Dr. Stephen Scherer, Senior Scientist and Director of the Centre for Applied Genomics at The Hospital for Sick Children (SickKids), has been selected as a 2014 “Nobel-class” Citation Laureate in the category of physiology or medicine, according to an announcement Sept.25 by Thomson Reuters Intellectual Property & Science (Thomson Reuters IP & Science).
Scherer, alongside Charles Lee, Professor and Scientific Director, Jackson Laboratory for Genomic Medicine in Farmington, Connecticut, and Michael H. Wigler, Professor and Head, Mammalian Cell Genetics Section, Cold Spring Harbor Laboratory, New York, has been recognized for the discovery of large-scale copy number variation and its association with specific diseases.
"I am greatly honoured to receive this highly significant designation of Citation Laureate,” said Scherer, who is also Director of the McLaughlin Centre at University of Toronto. “It serves as a truly independent validation of the importance our research is having in the field of medicine worldwide. Irrespective of any award outcomes, it is humbling to be included among such an esteemed list of scientists."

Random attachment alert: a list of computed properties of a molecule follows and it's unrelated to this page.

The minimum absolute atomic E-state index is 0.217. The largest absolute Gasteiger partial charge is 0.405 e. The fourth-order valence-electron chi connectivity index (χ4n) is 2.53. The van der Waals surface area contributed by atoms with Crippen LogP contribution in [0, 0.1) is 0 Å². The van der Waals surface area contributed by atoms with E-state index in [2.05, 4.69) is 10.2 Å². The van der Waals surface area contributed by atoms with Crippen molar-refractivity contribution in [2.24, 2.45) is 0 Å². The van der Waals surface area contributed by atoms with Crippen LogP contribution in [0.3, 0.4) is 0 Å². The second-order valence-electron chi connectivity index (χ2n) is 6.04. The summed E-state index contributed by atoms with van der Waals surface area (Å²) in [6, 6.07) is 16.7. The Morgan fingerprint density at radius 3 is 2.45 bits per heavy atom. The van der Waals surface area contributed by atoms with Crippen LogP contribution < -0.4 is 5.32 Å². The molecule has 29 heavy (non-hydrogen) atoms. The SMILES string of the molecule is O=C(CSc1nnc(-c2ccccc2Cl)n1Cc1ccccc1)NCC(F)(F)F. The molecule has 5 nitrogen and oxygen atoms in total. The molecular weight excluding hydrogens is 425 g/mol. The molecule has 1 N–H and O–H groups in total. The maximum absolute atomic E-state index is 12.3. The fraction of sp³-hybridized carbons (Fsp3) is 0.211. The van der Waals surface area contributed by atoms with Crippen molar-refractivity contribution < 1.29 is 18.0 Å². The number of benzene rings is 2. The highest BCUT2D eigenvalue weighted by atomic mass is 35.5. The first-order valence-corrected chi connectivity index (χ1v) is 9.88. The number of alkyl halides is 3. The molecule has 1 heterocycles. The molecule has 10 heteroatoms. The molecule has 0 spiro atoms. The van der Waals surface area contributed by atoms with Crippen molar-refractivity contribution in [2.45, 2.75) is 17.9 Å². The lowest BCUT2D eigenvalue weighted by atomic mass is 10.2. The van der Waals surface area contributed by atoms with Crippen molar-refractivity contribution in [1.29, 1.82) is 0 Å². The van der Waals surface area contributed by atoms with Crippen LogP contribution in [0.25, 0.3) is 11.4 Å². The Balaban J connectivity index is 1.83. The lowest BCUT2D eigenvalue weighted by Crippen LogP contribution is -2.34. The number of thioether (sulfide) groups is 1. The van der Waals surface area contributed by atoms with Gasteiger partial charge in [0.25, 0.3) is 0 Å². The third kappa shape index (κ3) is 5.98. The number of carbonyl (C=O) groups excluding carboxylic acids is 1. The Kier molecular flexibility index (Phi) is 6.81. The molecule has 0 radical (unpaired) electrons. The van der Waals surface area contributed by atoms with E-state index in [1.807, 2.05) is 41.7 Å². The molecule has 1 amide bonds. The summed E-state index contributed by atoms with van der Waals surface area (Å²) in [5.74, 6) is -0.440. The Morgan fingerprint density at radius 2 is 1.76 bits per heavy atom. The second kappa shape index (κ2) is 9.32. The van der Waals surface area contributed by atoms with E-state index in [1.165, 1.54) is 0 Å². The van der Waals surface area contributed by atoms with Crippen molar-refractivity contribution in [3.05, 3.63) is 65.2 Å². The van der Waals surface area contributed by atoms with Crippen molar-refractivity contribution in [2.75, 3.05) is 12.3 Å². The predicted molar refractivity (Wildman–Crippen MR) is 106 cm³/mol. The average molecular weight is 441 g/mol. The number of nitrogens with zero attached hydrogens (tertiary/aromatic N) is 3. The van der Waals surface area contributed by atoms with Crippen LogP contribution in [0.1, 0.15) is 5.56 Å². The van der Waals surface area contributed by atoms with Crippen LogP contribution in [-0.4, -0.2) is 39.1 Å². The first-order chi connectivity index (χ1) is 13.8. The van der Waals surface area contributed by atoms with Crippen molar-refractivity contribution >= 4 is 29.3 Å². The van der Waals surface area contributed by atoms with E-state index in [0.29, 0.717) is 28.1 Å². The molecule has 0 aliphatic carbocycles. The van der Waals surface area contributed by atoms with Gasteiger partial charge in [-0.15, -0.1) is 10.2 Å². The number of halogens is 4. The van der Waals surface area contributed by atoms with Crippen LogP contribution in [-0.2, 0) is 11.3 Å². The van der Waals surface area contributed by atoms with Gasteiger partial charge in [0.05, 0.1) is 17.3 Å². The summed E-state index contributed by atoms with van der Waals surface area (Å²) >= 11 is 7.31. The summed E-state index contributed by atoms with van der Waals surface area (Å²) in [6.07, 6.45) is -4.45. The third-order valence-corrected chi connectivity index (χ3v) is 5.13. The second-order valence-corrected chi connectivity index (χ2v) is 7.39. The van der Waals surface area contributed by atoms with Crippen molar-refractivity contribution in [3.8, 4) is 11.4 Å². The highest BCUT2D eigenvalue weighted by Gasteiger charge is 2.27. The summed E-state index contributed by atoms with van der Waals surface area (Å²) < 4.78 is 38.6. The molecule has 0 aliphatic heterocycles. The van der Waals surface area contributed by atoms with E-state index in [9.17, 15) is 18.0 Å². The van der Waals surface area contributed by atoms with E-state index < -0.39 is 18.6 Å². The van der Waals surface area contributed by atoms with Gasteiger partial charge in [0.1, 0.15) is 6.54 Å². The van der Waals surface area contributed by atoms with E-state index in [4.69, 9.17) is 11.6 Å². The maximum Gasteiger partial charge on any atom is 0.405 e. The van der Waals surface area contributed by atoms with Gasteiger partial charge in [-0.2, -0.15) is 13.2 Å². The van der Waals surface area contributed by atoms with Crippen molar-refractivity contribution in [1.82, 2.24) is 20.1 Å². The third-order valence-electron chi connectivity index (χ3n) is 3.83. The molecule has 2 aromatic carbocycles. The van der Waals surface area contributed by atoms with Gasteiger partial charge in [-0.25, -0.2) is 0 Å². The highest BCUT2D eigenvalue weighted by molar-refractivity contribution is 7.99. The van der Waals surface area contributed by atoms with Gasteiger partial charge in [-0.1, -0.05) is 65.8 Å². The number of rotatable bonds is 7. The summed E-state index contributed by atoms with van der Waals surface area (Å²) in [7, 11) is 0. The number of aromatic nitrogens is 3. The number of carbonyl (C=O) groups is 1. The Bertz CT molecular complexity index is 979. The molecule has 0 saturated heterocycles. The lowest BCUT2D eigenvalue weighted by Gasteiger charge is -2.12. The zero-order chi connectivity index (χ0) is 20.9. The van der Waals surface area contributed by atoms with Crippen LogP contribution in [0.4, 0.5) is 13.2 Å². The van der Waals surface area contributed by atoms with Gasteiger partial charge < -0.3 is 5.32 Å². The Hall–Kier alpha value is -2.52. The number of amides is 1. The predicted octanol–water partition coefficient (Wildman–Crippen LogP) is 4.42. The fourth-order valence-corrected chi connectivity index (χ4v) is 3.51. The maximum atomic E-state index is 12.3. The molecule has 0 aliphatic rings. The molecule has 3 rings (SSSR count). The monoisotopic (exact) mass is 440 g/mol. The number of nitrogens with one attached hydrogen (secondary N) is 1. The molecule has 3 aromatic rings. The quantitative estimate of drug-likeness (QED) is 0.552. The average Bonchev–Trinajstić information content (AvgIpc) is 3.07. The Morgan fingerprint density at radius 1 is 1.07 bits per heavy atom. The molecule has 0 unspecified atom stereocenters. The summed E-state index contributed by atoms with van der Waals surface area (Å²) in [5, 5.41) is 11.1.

The Thomson Reuters Citation Laureates study began in 2002 and has correctly predicted 35 Nobel Prize winners. It identifies leading researchers in the fields of chemistry, physics, physiology or medicine, and economics by collecting and analyzing research citations. The merit recognizes the impact of a researcher’s work within the scientific community based on publication citations from fellow researchers.
“As imitation is one of the most sincere forms of flattery, so too are scientific literature citations one of the greatest dividends of a researcher’s intellectual investment,” said Basil Moftah, President, Thomson Reuters IP & Science. “The aggregate of such citations points to individuals who have contributed the most impactful work and allows us to determine candidates likely to receive a Nobel Prize.”
This year’s list of Nobel Prize predictions includes 27 researchers from 27 academic and research organizations. The announcement of the 2014 Nobel Prize in physiology or medicine will take place on Oct. 6.